The view from Armley House © Roland Hancock.

Come off the canal at the next bridge (Wyther Canal Bridge at Amen Corner) and follow the road up and around Gott’s park, turning left at the main entrance to the golf course, and Armley House.

Benjamin Gott, industrial founding father, mill owner, and Lord Mayor in 1799, lived here and developed these lands with the profits from the three mills he owned in Kirstall valley. The grounds were landscaped in 1803, a wood being planted to shelter the house from the biting moors winds.

The house itself was built in 1718 by a local merchant, but redesigned in 1822 by Sir Robert Smirke, architect of the British Museum. Looking at it today it seems slightly incongruous, a Greek Revival Villa in the heart of suburbia.

shows an exterior shot of Armley House taken from the lawns in front.

Armley House - an incongruous sight near the heart of Leeds. © Roland Hancock.

Imagine it as it was, surrounded by a smattering of millers' cottages, not 15 miles as the crow flies from the village of Haworth, where Emily Brönte was busy imagining Wuthering Heights. And who said the Victorians didn’t have a sense of humour?

Turning away from the house, the grounds (now inevitably a golf course) hold some of the best views of the Kirkstall valley, from the Abbey and beyond to the north, to the city centre to the south. It’s only from vantage points like this that you can see how much of the valley floor is actually untouched green land, sitting on the banks of the seldom glimpsed river Aire.

Soon the entire valley floor will be completely redeveloped as a protected nature reserve, replete with children’s play areas, nature walks and a decent path by the river. And hopefully no more golf courses.

From the portico of Armley House, follow the path to the left of the lawn by the edge of the woods. Go down the steps to the canal. Cross and rejoin the towpath. Cross the canal again at the second bridge for Armley Mills Museum.

These Mills were some of the biggest and most profitable in Leeds for one reason – power. This is the best site in the valley for harnessing the energy of the Aire, as it curves around Dunkirk Hill.

shows a colour shot of Armley Mills taken downstream of the River Aire. The mill is framed by green trees.

Armley Mills - once one of the biggest and most profitable mills in Leeds. © Roland Hancock.

The first mill was built here shortly after the Dissolution and the site remained in constant use until 1969. It became home to Leeds’ finest industrial museum, Armley Mills Museum, in 1982.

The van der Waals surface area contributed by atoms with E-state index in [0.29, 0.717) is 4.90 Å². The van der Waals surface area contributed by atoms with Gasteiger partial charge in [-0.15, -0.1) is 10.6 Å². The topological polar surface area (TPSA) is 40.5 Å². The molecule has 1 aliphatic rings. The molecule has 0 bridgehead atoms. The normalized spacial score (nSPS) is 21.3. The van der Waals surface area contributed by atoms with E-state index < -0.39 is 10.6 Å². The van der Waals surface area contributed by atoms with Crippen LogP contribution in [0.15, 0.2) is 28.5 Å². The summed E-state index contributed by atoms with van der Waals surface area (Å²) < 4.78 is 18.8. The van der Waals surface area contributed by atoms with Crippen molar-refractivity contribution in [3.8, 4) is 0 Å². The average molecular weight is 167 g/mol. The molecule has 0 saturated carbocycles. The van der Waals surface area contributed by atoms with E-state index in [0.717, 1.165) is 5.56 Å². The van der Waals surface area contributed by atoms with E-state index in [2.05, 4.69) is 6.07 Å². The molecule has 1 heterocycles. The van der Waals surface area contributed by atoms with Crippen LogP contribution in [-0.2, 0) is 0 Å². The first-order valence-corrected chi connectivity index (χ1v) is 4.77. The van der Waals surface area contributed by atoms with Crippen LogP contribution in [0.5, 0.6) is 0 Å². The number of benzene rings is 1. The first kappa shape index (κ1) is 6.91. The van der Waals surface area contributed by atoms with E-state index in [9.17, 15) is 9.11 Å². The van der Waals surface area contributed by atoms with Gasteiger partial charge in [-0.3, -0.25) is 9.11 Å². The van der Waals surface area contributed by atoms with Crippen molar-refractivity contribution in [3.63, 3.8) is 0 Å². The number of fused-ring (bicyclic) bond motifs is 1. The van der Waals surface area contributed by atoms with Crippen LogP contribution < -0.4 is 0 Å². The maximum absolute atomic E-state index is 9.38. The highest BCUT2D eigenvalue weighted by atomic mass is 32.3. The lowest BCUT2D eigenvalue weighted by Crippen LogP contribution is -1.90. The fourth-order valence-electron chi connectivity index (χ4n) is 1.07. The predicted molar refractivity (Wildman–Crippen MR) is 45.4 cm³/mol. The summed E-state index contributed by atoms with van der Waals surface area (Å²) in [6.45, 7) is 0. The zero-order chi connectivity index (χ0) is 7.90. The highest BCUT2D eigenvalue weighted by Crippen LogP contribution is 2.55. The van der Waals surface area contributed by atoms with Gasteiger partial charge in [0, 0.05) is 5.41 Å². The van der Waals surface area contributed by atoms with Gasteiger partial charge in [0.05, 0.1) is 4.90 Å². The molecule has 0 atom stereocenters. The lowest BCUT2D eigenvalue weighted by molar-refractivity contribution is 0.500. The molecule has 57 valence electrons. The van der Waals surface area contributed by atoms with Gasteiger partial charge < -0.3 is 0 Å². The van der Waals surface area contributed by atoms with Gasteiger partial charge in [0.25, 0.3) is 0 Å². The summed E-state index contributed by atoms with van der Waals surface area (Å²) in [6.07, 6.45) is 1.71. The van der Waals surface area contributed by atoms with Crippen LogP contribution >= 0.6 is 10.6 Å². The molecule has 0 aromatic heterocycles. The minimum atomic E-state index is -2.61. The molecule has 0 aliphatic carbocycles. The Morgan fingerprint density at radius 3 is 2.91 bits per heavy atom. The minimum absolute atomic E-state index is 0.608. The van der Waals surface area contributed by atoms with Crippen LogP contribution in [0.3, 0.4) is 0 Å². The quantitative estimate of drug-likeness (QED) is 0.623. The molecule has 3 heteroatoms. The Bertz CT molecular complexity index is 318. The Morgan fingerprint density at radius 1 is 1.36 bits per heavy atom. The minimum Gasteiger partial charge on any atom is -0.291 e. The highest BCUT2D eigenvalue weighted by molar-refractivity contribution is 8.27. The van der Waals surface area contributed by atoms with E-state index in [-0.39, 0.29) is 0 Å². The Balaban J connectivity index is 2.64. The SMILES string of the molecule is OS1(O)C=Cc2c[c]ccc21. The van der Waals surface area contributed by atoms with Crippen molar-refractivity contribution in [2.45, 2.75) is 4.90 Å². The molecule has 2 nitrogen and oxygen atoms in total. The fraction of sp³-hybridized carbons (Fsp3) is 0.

The building the museum occupies was built in 1805 by Benjamin Gott after the original mill burned down in 1804, months after Gott had bought it. Naturally he used the most advanced methods of fireproofing in his redesign.

It's a vast holding, as it would have to be to document Leeds’ part in the industrial revolution. The main body of the mill houses some of the lethal machinery that claimed so many lives, as well as telling the stories of some of the men, women and children who worked the mill. Self contained pockets of history like the 19th century Jewish factory workers and the first unions illustrate industrial Leeds to good effect.

Better still is the collection of early industrial engines used to iron out far-flung corners of the empire. It fires the imagination to see hulking locomotives made in Hunslet down the road, photographed in Belize at the turn of the century, then put out to pasture here in Armley.

Rejoin the canal and carry on toward the city centre.

Just past the Leeds and Thirsk Viaduct (the next bridge) across the canal lies the now derelict Leeds Forge. Founded by Samson Fox in 1874 this vast iron works churned out locomotives and warships for the Royal Navy. The works have been derelict since shutting in 1936.

shows a photograph of the River Aire as viewed from the Royal Armouries Museum

The River Aire as viewed from the Royal Armouries. Picture © Roland Hancock.

Carry on along the canal, toward the fast approaching city centre.

The canal runs straight into the centre of town, widening to allow a marina (originally cut to allow a greater capacity of boats to pass). Just past here, through an improbably dank looking hole in the wall are the ominously named Dark Arches, one of the best pop-horror monuments to Leeds’ past.

The Arches are a network of underground passages and vaults, built to provide a platform over the river Aire for Leeds Railway Station. These vast dank vaults were used for storage until fire ravaged them in 1893.

Now the Arches have been renovated, providing space for a host of craft shops and, thankfully for tired legs, cafes.

shows a colour photograph of the dark arches in Leeds.